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In this issue of Myoju Ekai Osho talks of the power of legendary story as something essential and wonderful about being human. There are examples of timeless yet particular stories in this issue: from fire lighting practices in Toshoji and the fascination of beginner’s mind to the shifts and changes of aging and the transformations of pilgrimage.

Ekai Osho suggests our task is one of receptiveness, of opening our eyes to have a vision, of opening our ears to open the heart. His home temple vision has made many things possible. They include the purchase of the Densho bell: improbably spotted in a warehouse in Ocean Grove and installed by two Sanghas in memory of a spiritual and personal friendship. A couple of weeks later Seido Suzuki Roshi flew from Toshoji in Japan to Melbourne, carrying a beautiful statue for the new temple and honouring the teacher and founder of Jikishoan Ikko Narasaki Roshi.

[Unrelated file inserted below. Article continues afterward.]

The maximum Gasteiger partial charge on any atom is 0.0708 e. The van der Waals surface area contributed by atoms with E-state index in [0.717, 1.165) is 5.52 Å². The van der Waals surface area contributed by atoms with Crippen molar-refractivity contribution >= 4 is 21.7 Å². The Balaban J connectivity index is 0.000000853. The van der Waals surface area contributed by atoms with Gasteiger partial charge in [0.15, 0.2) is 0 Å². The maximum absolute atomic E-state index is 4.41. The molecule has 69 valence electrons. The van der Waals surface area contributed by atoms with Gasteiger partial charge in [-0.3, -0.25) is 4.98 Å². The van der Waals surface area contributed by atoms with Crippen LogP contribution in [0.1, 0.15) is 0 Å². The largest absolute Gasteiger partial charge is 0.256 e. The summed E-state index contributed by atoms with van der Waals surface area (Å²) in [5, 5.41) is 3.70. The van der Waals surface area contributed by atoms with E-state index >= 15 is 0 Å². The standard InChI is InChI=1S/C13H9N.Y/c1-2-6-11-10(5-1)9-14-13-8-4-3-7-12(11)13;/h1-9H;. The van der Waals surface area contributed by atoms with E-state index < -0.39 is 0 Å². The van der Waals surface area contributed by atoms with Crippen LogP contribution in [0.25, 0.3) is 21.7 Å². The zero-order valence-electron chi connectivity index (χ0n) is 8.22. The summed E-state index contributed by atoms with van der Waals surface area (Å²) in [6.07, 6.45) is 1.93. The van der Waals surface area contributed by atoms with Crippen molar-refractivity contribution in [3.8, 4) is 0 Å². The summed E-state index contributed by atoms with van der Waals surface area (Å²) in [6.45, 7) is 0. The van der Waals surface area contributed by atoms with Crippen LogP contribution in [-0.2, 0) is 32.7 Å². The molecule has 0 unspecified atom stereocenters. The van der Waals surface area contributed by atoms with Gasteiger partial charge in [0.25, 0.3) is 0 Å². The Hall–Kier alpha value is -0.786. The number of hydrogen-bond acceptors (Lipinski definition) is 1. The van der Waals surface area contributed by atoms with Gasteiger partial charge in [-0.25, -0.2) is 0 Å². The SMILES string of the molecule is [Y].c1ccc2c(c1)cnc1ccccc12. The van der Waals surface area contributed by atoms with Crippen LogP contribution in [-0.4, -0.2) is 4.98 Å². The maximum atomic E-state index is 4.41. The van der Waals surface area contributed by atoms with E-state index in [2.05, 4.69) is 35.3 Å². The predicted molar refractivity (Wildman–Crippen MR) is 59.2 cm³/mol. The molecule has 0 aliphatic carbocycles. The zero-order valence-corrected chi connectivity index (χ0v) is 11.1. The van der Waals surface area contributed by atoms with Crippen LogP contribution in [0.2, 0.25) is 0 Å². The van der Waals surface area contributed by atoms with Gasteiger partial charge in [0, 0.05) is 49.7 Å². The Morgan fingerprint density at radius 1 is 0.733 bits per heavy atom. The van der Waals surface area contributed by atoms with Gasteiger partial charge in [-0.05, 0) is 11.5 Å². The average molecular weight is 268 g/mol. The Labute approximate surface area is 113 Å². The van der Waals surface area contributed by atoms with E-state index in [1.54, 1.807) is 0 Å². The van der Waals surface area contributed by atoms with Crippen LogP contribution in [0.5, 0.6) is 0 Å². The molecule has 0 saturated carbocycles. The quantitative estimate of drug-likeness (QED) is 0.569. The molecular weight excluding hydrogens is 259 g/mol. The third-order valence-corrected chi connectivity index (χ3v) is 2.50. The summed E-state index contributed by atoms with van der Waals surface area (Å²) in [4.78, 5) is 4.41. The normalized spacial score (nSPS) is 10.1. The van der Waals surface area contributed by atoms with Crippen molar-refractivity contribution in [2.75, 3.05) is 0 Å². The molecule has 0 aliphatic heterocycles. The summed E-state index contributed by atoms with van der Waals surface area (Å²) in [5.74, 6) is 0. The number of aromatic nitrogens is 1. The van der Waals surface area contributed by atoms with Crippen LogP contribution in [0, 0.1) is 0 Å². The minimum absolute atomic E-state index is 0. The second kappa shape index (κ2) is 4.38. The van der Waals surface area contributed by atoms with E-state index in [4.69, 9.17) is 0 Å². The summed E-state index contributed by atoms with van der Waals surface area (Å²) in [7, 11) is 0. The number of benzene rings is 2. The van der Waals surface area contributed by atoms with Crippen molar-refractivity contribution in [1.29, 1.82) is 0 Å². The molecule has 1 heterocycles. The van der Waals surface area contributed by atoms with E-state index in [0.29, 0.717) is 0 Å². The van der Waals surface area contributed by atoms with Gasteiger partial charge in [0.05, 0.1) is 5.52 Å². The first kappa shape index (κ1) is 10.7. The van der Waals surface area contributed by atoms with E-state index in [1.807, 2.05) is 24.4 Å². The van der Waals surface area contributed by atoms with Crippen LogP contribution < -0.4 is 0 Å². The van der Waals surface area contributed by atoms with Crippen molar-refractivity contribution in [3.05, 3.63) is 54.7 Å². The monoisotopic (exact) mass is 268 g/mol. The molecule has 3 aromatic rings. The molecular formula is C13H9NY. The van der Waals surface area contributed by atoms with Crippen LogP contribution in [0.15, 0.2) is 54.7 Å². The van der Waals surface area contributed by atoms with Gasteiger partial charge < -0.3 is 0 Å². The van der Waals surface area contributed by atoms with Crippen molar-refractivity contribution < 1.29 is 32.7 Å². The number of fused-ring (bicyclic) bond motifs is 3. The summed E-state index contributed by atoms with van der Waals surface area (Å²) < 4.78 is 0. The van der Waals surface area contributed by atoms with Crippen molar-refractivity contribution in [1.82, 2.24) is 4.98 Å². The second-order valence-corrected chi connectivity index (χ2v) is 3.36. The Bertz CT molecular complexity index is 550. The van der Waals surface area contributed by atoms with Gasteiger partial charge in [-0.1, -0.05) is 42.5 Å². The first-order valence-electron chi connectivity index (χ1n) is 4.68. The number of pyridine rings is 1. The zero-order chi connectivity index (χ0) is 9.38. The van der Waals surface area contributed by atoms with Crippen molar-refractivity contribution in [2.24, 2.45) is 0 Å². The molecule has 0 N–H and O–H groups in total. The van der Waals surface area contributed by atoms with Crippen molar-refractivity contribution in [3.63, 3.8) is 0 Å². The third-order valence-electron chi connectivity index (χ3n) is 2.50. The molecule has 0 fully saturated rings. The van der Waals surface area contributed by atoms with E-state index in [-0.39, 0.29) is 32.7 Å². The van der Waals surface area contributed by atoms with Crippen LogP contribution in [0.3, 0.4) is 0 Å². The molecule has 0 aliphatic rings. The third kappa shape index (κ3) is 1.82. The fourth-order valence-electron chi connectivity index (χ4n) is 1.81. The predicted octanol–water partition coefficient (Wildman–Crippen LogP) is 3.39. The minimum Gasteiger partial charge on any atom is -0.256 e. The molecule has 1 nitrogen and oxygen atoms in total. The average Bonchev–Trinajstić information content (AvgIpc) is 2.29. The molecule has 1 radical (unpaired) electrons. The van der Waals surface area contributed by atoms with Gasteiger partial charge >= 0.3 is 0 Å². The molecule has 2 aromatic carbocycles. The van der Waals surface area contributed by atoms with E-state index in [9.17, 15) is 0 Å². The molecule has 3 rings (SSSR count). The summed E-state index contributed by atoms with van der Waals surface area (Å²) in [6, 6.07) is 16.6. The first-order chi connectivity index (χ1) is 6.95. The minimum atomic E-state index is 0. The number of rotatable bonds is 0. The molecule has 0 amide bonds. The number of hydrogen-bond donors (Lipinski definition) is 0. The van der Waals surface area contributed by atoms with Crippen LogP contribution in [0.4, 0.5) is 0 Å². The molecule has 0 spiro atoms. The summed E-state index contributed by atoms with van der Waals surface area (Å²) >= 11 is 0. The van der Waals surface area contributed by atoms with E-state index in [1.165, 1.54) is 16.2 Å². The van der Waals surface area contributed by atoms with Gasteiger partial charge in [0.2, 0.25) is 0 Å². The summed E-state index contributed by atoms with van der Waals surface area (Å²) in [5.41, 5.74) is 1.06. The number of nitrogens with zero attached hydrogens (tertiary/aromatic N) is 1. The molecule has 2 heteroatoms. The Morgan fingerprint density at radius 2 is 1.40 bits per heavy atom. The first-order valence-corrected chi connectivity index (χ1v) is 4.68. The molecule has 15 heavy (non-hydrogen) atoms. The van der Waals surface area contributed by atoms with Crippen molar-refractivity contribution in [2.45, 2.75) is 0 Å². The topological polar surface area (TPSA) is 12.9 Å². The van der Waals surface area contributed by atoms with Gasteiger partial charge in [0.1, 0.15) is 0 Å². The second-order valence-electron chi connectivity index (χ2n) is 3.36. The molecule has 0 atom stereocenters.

Later on Sunday evening, when Seido Roshi spoke at sanzenkai, it began to hail. It spattered startlingly loud on the tin roof. Seido Roshi stopped talking and we listened to the shifting patterns and intensities of the hail until it passed. Then he said, “Ah, better than my talk!” We laughed but like all good stories the comment contained wonder and a shift in how we could see ourselves in relation to a short burst of weather. We opened our ears and our hearts were opened to the universe. 

It has been a pleasure to return as interim coordinator for this issue and to work with Dan Carter on Production. Thanks to Nicky Coles for encouraging the move to using sustainable paper. We welcome Jessica Cummins who has been training as the new coordinator and will commence in that role with the Summer issue.

Robin Laurie
On behalf of Ekai Korematsu Osho—Editor


Tokozan Jikishoan